Stopping at an overlook : reading curricula, literacy coaching, and reading achievement in North Carolina's elementary schools

WCU Author/Contributor (non-WCU co-authors, if there are any, appear on document)
Megan Melissa Keiser (Creator)
Western Carolina University (WCU )
Web Site:
Meagan Karvonen

Abstract: Adolescent reading achievement is of grave concern in America as a persistent literacy achievement gap harms the intellectual potential of many American school children. The selection and implementation of approaches to reading curricula and professional development are relevant factors examined in this quantitative study. Using an ex post facto method, this study identifies the different reading curricula and coach-based professional development models in North Carolina school districts and examines their alignment with current best practices for curricula and professional development. A researcher-created survey was distributed to the 115 North Carolina curriculum directors with a 35% (n = 40) response rate. A researcher-created classification system was designed and used to determine which districts fit into three main models of curricula: balanced literacy, core-based, and unknown. The responding (n = 11) literacy coach-based districts were classified as using either a responsive or unknown model. The study found that the balanced literacy curricula model was associated with greater proficiency rate in reading achievement relative to the state average across a three-year period. During the fifth grade year, districts using a balanced literacy approach experienced a three percentage point increase above the state average proficiency rate. A similar association of curricula on composite student achievement data for the sub group of "Economically Disadvantaged" students showed an increase of seven points as compared to the state's proficiency rate. Recommendations for practice include aligning reading curricula and literacy coaching with best practice research. The study recommends continued research examining the impact of curricula choices on student achievement with particular focus on districts implementing literacy coach-based practices. Further examination is needed to understand the intricacies of how reading curricula selection and implementation may differ depending on districts' reading philosophy and how curricula choices impact struggling readers and achievement.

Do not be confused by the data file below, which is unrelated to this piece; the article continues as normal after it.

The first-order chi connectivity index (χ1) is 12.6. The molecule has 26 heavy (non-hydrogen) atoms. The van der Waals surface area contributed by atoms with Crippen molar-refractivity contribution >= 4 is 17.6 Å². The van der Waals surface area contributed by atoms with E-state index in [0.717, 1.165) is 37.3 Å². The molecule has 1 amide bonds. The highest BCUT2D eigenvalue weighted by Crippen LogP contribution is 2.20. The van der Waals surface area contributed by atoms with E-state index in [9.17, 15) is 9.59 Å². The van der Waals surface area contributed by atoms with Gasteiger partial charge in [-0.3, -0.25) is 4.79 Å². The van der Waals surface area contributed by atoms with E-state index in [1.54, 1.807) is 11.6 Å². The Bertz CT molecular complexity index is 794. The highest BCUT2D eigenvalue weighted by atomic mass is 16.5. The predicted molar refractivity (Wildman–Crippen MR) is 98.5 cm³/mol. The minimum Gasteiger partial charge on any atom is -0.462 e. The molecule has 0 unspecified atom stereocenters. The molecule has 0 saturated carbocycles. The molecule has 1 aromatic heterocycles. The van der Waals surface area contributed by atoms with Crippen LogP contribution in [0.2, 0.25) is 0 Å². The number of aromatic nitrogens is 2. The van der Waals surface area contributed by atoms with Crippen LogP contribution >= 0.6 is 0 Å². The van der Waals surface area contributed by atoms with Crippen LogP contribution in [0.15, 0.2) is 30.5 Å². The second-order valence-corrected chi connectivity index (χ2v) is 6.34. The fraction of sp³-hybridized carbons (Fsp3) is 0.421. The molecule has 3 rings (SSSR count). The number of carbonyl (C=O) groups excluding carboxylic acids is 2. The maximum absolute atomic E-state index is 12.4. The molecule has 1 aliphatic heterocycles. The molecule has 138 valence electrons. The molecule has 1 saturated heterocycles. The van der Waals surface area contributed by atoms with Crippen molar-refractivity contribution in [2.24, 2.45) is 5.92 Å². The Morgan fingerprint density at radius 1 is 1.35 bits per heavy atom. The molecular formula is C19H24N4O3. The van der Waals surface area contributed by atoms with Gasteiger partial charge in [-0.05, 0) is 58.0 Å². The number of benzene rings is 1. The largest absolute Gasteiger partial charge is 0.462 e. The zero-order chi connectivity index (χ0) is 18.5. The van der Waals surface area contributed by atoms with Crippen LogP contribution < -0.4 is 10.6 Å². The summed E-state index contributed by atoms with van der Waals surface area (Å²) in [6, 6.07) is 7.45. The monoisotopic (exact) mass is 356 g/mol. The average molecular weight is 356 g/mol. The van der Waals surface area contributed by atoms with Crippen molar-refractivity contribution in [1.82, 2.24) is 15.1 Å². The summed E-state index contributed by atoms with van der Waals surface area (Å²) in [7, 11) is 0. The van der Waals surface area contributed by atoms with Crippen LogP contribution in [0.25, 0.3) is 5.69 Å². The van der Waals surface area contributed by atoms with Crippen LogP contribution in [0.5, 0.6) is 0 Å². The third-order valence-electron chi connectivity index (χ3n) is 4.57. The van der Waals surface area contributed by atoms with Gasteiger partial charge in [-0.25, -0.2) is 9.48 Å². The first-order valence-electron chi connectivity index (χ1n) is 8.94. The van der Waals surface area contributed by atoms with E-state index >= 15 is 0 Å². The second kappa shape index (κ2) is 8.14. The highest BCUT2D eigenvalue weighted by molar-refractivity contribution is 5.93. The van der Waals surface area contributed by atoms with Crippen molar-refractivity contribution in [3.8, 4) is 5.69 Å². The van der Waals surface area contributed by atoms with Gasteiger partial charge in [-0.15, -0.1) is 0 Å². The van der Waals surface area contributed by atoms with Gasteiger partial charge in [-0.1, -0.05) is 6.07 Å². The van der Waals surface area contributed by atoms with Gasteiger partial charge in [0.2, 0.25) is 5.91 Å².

Additional Information

Language: English
Date: 2011
balanced literacy, core-based reading, literacy coaching, professional development, reading achievement, reading curricula
Reading (Elementary) -- North Carolina
Elementary school teachers -- In-service training -- North Carolina
Reading teachers -- In-service training -- North Carolina
Education, Elementary -- Curricula -- North Carolina

Email this document to